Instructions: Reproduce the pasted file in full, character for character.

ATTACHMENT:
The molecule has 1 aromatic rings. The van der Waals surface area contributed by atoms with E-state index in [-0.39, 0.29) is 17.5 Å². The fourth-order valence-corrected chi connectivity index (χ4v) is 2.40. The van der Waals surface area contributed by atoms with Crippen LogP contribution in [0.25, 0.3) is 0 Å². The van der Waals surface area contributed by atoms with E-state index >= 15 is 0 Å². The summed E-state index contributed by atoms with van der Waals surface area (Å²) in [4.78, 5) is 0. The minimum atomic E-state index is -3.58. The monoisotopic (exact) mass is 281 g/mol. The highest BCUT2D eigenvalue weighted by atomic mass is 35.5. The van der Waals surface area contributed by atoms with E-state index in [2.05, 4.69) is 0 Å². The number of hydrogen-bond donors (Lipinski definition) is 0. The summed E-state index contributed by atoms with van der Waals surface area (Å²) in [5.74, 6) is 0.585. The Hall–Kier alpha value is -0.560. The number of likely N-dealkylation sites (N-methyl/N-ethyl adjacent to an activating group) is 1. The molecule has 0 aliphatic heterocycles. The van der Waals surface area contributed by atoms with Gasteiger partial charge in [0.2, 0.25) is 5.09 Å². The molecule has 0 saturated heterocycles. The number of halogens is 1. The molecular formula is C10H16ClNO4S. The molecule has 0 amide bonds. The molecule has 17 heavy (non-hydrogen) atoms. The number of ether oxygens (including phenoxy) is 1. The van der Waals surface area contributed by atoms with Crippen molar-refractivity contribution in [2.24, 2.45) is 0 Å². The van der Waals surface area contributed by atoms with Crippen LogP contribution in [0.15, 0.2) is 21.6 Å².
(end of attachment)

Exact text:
The molecule has 1 aromatic rings. The van der Waals surface area contributed by atoms with E-state index in [-0.39, 0.29) is 17.5 Å². The fourth-order valence-corrected chi connectivity index (χ4v) is 2.40. The van der Waals surface area contributed by atoms with Crippen LogP contribution in [0.25, 0.3) is 0 Å². The van der Waals surface area contributed by atoms with E-state index >= 15 is 0 Å². The summed E-state index contributed by atoms with van der Waals surface area (Å²) in [4.78, 5) is 0. The minimum atomic E-state index is -3.58. The monoisotopic (exact) mass is 281 g/mol. The highest BCUT2D eigenvalue weighted by atomic mass is 35.5. The van der Waals surface area contributed by atoms with E-state index in [2.05, 4.69) is 0 Å². The number of hydrogen-bond donors (Lipinski definition) is 0. The summed E-state index contributed by atoms with van der Waals surface area (Å²) in [5.74, 6) is 0.585. The Hall–Kier alpha value is -0.560. The number of likely N-dealkylation sites (N-methyl/N-ethyl adjacent to an activating group) is 1. The molecule has 0 aliphatic heterocycles. The van der Waals surface area contributed by atoms with Gasteiger partial charge in [0.2, 0.25) is 5.09 Å². The molecule has 0 saturated heterocycles. The number of halogens is 1. The molecular formula is C10H16ClNO4S. The molecule has 0 amide bonds. The molecule has 17 heavy (non-hydrogen) atoms. The number of ether oxygens (including phenoxy) is 1. The van der Waals surface area contributed by atoms with Crippen molar-refractivity contribution in [2.24, 2.45) is 0 Å². The van der Waals surface area contributed by atoms with Crippen LogP contribution in [0.15, 0.2) is 21.6 Å².